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Lizotte Headlines Final Round Air Show At Beaver State Fling

Simon Lizotte used a strong front nine to move into the lead at the Beaver State Fling on Saturday. Photo: Alyssa Van Lanen

ESTACADA, Ore. – For someone who had just shot a 9-under par round to take the lead at the Beaver State Fling, Simon Lizotte wasn’t terribly excited. Dressed head to toe in black, his sartorial choice matched his somber mood.

“If I could finish rounds, I’d be really good,” he said, resignation in his voice.

For Drew Gibson, whose 4-under par 57 dropped him to a second-place tie on the leaderboard, the highlighter yellow vest on his shoulders belied his own darkened attitude.

“I suck,” he said.

Such was life after a soggy second day at Milo McIver State Park, where off-and-on rain and thunder brought upheaval to the standings and helped moving day live up to its name. Lizotte’s 24-under par 159 gives him a slim margin over Gibson and Eagle McMahon, who are knotted up at 23-under. Garrett Gurthie, who shot a 1074-rated 11-under par hot round, shares fourth place with Chandler Fry and Paul Ulibarri with 22-under par 161s, while Seppo Paju, Kevin Jones, and Nate Sexton are tied for seventh place at 20-under.

Just like on Friday, Lizotte scorched Riverbend East’s early stretch, parking five shots en route to seven birdies on the front nine. This came after he had trouble finding parking and only tossed a few warmup putts to get started. Apparently, it was a recipe for success.

“Not a single throw before the round, and then discs start flying straight,” Lizotte said. “I don’t know why or how.”

As it started to rain more consistently on the back nine, though, Lizotte cooled off with the air temperature. He admitted that checking the scores on his phone may have gotten in his head – “I should be way beyond the point of my career where that affects me,” he said – but often had long looks for birdie. Still, he couldn’t connect on anything from beyond the arc and was left waving at his putter in frustration any time it sailed past the basket.

“All my 50-footers – usually I’m good at running those. Not only hitting them, but at least they’re like close if they don’t go in," Lizotte said. "But [today] they’re all airballs and it feels very bad.”

Gibson also lost the hot putter he carried during his day one performance. After hitting from 40 and 50 feet for birdies on holes 2 and 5 – the latter of which was the lone deuce on the lead card and put him up four over the group – he couldn’t manage to hit from long range when he was off the fairway. He said the backups that came from the weather and the tournament’s split tee times got to him, but mostly he was just down on a second half of the round that featured zero birdies and one bogey.

“That back nine just sucked, it purely just sucked,” Gibson said. “There’s nothing else to say. I played bad, I putted bad, I drove bad. I did everything bad.”

The despondent duo only makes up half of the final round lead card, and its other participants took a sunnier disposition from day. Throwing the highest rated round of the tournament will always help with one’s mood, as will playing among the beautiful scenery at Milo.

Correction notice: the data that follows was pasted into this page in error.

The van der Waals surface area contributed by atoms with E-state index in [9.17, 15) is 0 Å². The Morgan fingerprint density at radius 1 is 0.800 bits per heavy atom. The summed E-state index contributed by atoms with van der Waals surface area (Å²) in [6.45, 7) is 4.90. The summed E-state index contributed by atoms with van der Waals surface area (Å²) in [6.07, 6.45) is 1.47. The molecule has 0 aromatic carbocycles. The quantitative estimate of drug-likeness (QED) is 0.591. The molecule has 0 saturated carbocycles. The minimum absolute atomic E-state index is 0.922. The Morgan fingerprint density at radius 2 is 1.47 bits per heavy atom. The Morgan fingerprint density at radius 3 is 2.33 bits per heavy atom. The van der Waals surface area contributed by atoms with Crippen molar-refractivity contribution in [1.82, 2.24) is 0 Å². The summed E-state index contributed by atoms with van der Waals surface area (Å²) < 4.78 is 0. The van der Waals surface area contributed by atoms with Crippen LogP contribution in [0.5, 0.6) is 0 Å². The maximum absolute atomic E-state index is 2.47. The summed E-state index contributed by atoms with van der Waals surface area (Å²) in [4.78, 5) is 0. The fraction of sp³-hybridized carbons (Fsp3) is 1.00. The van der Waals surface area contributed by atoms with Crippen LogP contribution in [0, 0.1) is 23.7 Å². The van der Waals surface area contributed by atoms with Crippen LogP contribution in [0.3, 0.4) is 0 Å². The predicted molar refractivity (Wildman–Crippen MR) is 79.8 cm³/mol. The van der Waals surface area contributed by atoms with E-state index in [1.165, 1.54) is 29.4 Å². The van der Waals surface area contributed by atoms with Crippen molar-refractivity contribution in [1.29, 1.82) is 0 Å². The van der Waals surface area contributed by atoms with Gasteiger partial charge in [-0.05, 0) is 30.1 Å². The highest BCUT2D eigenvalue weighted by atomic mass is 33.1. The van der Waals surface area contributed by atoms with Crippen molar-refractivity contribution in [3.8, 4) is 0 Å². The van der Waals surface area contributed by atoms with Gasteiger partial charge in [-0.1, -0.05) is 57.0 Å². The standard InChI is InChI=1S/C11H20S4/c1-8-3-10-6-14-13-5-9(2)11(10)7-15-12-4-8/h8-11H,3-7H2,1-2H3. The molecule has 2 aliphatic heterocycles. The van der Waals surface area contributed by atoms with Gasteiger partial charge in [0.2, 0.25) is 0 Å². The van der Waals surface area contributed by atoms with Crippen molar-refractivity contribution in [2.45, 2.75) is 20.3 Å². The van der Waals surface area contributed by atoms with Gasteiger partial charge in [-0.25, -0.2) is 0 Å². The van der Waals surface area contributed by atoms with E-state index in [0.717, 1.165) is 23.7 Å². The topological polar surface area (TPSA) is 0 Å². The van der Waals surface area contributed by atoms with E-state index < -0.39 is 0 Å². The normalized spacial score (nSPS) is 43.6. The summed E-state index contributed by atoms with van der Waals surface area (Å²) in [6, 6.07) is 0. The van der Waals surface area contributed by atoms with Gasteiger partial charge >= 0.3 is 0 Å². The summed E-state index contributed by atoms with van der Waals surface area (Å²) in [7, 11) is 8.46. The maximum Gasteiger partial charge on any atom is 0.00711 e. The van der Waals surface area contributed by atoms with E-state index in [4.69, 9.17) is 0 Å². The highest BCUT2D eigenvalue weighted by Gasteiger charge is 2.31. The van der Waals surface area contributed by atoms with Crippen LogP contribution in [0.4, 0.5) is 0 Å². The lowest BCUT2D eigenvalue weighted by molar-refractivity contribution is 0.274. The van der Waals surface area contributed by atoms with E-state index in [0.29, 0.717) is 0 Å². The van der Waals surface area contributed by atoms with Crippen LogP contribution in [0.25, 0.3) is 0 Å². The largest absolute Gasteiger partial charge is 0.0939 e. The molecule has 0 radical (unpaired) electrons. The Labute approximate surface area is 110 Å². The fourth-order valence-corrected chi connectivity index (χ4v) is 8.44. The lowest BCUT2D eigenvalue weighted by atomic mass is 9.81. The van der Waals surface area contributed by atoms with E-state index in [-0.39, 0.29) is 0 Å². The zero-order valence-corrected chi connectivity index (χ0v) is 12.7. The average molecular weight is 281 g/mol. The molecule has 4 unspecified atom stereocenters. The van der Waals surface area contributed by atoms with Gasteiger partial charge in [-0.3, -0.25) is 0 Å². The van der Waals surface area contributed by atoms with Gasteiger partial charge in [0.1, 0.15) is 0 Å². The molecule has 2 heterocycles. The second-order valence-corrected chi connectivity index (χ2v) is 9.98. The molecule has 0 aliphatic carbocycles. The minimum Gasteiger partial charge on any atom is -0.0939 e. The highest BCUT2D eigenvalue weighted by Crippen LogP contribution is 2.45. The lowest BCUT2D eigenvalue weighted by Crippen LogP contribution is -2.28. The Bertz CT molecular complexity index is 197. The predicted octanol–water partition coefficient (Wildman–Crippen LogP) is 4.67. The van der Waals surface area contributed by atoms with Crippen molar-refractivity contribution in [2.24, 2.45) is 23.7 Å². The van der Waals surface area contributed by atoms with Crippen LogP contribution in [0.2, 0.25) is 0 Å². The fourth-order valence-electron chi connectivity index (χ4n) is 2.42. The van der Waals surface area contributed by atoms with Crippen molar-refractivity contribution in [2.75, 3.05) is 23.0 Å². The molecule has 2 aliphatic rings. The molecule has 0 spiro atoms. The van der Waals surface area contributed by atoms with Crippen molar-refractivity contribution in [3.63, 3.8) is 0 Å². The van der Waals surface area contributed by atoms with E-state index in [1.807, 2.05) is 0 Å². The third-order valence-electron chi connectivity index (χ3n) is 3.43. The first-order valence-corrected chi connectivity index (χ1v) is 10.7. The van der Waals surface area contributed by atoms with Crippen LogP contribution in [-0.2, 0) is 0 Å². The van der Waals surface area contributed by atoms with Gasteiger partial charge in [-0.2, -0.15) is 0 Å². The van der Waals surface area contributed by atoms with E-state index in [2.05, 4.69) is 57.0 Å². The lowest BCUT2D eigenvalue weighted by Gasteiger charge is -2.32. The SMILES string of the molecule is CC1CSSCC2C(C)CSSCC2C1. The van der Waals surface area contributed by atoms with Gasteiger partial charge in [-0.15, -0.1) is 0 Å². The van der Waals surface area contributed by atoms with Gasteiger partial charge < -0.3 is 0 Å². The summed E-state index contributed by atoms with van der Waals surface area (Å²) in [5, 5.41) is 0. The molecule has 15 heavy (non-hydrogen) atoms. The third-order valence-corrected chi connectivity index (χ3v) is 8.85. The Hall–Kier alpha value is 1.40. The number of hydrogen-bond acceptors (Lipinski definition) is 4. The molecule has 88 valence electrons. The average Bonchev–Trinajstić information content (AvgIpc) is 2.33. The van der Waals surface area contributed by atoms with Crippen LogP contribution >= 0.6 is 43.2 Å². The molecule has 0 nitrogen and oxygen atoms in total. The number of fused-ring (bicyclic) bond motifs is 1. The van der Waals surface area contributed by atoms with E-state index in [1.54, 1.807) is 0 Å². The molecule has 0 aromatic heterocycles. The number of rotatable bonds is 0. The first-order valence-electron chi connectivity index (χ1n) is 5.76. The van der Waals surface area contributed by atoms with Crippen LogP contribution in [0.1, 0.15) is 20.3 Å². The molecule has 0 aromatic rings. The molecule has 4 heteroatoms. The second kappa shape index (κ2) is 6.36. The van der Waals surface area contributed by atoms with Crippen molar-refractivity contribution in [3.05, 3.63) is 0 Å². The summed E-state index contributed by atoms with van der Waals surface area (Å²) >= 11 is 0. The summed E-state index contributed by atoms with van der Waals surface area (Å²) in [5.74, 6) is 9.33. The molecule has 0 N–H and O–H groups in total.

“Being a Floridian, you don’t get to see this terrain or any kind of golf style,” Gurthie said. “…I think it’s just pretty, manicured for the sport of disc golf. I love it out here. It shows.”


Garrett Gurthie's 1074-rated showing was the hottest round of the tournament so far. Photo: Alyssa Van Lanen

Gurthie’s back-to-back eagles kickstarted his round, with the first coming after he threw his second shot long on the 850-foot 6th. Looking at an 80-foot approach, he put a Sonic on an anhyzer and tossed it in.

“It was kinda sick,” Gurthie said. “The next hole I heard Jerm [Koling] went for it and threw it center of the fairway, the [587-foot] peninsula island hole. He had the best drive. I was like, ‘Well, there’s not really wind out,' so I threw it down the road and hit the road and skipped in front of the tree and under the basket."

“It was a good conservative play,” Fry joked.

“I said I was gonna play conservative,” Gurthie said. “But that wasn’t conservative.”

Add McMahon to the list of players taking positives from the round. His 7-under par, bogey-free performance found him in the rough more than is customary, but he was able to scramble with 100 percent effectiveness and only missed one putt inside the circle. The steady showing was all he needed to be in striking distance heading into Sunday.

“Umbrellas were going in and coming out, and that’s just kind of hard on your head, mentally,” McMahon said. “You’re never able to get into a real groove. I knew no one was really gonna do anything too special today. Just maintain your spot on moving day going into tomorrow.”

Ulibarri, meanwhile, was looking to capitalize on his own good standing. The Arizona pro skipped the San Francisco Open to go home and work on some timing issues, and now he says he is throwing as well as he ever has. He's third in the field in both fairway hits (77 percent) and circle 2 in regulation (72 percent), but has yet to connect on anything beyond the 10-meter circle.

"I haven’t been in position in a big tournament to make a run in a long, long time," Ulibarri said. "So I'll be going for it." 

The rain will be back for the Open division’s final tilt with Riverbend East, but that won’t be the only thing falling from the sky. With Lizotte, McMahon, Gibson, and Gurthie at the top, there might be some thunder and lightning, too.

“That’s the farthest throwing card ever,” McMahon said. “Oh my gosh. You can’t draw it up better than that.”

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